Ethnocentrism, or cultural ignorance, means thinking one’s own culture is superior to another, or the right way to live. This has been a feature of colonialism ever since the days of the Raj and probably long before. When the first colonisers set foot on the shores of the New World they certainly considered themselves to be superior, as did the Spanish conquistadors, whose swordsmanship left the Incas in no doubt of the fact. As the world continues to struggle with the demons of slavery, genocide and racism – the outcomes of historical ethnocentrism – it is enlightening to remember the individuals who tried to shake it off.
The discipline of Anthropology (the study of the development of human societies and culture) can be a cure for ethnocentrism, if it is administered correctly. But in her new book, Undreamed Shores, which evokes the hidden heroines (note the gender) of British Anthropology, Frances Larson does not really fully explore the link between anthropology and ethnocentrism. She does however make another point that draws a strong parallel between ethnocentrism and the role of women, because both are, at the end of the day, related. Patriarchy, like colonialism, has a long and chequered past.
The 8th of March, in case it passed you by, was International Women’s Day. And yet, on this day of communal reflection, the focus is almost always on the future, so we must rely on writers and researchers to remind us of the past, and Frances Larson does this. Emmeline Pankhurst once said, ‘I would rather be a rebel than a slave’, and that quote just about sums up this anthology of memory about the female anthropologists of the early twentieth century, who broke new ground in a male dominated university environment, never once abandoning their dream.
In the early twentieth century, there were no female anthropologists. The discipline was blindingly male orientated, not surprisingly because the study of anthropology often meant travelling to far-flung corners of the Earth in search of uncharted waters, or undreamed shores. There were many undiscovered peoples and places in those days, but even though men such as David Livingstone had already ‘civilised’ Africa decades before, women were still trapped in the world of domesticity, with most of them barely leaving home unless they married. Undreamed Shores examines the lives of those that dared to, and looks at what it took to make them do it.
In the autumn of 1913, Maria Czaplicka, a woman of ‘unresting’ passions and dramatic mood swings – both of which probably marked her as a female liability rather than a visionary – began organising a trip to Siberia. Czaplicka was desperate to work in the field of anthropology, and her ‘exhaustive, methodical approach’ attracted the attention of classics scholar Emily Penrose, who managed to get her a research grant, after several rejections. Maria Czaplicka was of Polish origin, but she had passed the exam for university and eventually made her way to Oxford, where her knowledge of Slavic texts made her stand out, in spite of the fact that she was female. She undertook a journey and a period of study of the indigenous Siberian population that few men would have contemplated. She strapped herself, semi-recumbent, into a sledge pulled by reindeer, and covered a world with no reference points, physical features or social norms. She endured ‘pain, hunger and exhaustion in her determination to document the people of Siberia’, in a land where a hot drink would apparently freeze as soon as it was poured out of a thermos flask.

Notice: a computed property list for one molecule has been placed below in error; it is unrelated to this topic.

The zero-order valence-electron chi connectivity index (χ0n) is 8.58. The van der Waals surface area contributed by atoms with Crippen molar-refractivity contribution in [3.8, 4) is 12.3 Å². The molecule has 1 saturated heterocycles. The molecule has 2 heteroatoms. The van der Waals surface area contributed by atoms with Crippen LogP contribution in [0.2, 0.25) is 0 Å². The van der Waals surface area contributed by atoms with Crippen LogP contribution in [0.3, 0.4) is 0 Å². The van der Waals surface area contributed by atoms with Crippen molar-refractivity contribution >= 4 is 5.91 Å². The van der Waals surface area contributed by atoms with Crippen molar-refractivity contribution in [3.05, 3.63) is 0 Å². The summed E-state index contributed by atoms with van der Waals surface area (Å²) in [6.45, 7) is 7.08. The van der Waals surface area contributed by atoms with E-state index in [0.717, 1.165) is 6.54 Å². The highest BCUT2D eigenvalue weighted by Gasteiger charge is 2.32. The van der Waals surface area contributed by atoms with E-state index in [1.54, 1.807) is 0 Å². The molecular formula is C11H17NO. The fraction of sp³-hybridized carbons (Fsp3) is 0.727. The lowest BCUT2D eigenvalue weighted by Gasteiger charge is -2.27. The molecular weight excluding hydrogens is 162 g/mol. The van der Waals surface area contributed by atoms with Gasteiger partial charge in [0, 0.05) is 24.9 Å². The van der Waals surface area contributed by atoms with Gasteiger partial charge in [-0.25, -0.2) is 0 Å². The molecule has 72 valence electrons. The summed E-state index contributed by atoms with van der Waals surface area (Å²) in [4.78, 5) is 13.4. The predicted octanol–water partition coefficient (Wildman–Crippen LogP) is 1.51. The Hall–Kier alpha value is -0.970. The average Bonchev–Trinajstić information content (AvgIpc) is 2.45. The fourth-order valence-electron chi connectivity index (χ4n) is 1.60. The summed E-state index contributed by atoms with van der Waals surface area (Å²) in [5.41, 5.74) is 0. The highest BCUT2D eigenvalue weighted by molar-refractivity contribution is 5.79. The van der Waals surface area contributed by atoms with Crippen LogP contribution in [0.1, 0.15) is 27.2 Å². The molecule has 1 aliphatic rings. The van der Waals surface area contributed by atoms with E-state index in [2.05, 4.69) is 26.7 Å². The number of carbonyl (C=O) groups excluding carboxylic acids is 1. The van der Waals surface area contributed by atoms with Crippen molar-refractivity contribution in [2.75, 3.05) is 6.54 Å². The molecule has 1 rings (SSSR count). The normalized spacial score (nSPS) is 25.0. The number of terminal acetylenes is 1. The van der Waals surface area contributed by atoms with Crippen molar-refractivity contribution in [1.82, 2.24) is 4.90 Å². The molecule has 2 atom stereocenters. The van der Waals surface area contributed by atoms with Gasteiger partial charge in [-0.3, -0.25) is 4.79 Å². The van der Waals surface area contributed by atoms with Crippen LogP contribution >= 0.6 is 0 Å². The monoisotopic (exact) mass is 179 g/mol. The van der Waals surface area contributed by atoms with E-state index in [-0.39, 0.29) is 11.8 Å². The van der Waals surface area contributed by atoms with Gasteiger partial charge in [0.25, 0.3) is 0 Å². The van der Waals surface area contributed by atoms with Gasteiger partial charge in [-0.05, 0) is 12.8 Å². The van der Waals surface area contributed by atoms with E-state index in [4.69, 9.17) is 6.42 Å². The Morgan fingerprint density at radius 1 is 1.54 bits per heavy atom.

While Frances Larson gives a thrilling account of the journey, the motivations of these women are a little glossed over, which is a pity. Still, their determination certainly shines through, although the struggle against male prejudice and social norms are not particularly surprising. Oxford University had always been a men’s club. Scholars were not even permitted to marry as the presence of women in their lives was thought to be an obstacle to progress. It wasn’t until 1878 that women were eventually allowed to attend lectures, and even then they were treated with ‘suspicion and horror by the male establishment’. Why, goes the ancient rant, did Oxford University or any other place of academia need them in the first place? This was the question on some male lips until Emmeline Pankhurst came on the scene and pushed the women’s vote to the top of the political agenda. Here Frances Larson gives a subtle answer.
Pioneering women anthropologists, such as Czaplicka and Katherine Routledge, who studied the populations of Easter Island and other parts of Polynesia, would have had a very different view from that of their male counterparts who had been until then viewing their discoveries through the double lens of ethnocentrism and sexism. They would have been a breath of fresh air in a discipline that had been stagnating for decades and needed to shake off the shackles of its prejudice. Change finally came thanks to sheer staying power. A new generation of female anthropologists proved that ‘fieldwork in other cultures must be done by women as well as men if it was to have credibility’. But more than that, these liberated women set a torch to a beacon that would burn into the twentieth century and beyond. They did not shirk from hardship, and showed themselves the equals of the men.
In 1914 Katherine Routledge was writing to her niece from a boat in the South Pacific Ocean. ‘I don’t think you have yet been to Robinson Crusoe’s island,’ she wrote, because ‘Aunt Katherine was writing her own adventure story,’ and she knew it. ‘Can you see Crusoe with his umbrella and his goatskin clothes coming out of the cave?’ she wrote, ‘I felt as if I could.’
Any Cop?: Doesn’t always analyse the motives or the outcomes but still provides a fascinating insight and an inspirational read.